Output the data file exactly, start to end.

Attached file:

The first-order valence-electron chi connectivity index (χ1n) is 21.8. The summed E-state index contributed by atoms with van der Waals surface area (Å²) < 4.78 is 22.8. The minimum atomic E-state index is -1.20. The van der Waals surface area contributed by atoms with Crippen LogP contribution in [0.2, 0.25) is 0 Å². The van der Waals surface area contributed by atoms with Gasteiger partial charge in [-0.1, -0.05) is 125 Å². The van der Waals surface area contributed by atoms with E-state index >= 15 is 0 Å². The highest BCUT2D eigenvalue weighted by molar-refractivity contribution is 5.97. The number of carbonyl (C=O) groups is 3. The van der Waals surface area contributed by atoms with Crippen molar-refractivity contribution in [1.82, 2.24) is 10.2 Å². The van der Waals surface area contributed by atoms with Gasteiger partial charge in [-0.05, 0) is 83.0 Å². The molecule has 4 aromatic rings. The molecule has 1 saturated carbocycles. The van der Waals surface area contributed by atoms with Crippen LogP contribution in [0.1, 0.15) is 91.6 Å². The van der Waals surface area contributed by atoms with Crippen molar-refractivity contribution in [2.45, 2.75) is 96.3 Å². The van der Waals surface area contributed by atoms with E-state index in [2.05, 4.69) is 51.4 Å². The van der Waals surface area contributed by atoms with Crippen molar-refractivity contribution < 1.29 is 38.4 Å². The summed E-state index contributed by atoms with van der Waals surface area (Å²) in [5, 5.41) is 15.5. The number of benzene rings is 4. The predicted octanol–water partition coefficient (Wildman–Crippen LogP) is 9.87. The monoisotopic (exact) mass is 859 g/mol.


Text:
The first-order valence-electron chi connectivity index (χ1n) is 21.8. The summed E-state index contributed by atoms with van der Waals surface area (Å²) < 4.78 is 22.8. The minimum atomic E-state index is -1.20. The van der Waals surface area contributed by atoms with Crippen LogP contribution in [0.2, 0.25) is 0 Å². The van der Waals surface area contributed by atoms with Gasteiger partial charge in [-0.1, -0.05) is 125 Å². The van der Waals surface area contributed by atoms with E-state index >= 15 is 0 Å². The highest BCUT2D eigenvalue weighted by molar-refractivity contribution is 5.97. The number of carbonyl (C=O) groups is 3. The van der Waals surface area contributed by atoms with Crippen molar-refractivity contribution in [1.82, 2.24) is 10.2 Å². The van der Waals surface area contributed by atoms with Gasteiger partial charge in [-0.05, 0) is 83.0 Å². The molecule has 4 aromatic rings. The molecule has 1 saturated carbocycles. The van der Waals surface area contributed by atoms with Crippen LogP contribution in [0.1, 0.15) is 91.6 Å². The van der Waals surface area contributed by atoms with Crippen molar-refractivity contribution in [2.45, 2.75) is 96.3 Å². The van der Waals surface area contributed by atoms with E-state index in [2.05, 4.69) is 51.4 Å². The van der Waals surface area contributed by atoms with Crippen molar-refractivity contribution < 1.29 is 38.4 Å². The summed E-state index contributed by atoms with van der Waals surface area (Å²) in [5, 5.41) is 15.5. The number of benzene rings is 4. The predicted octanol–water partition coefficient (Wildman–Crippen LogP) is 9.87. The monoisotopic (exact) mass is 859 g/mol.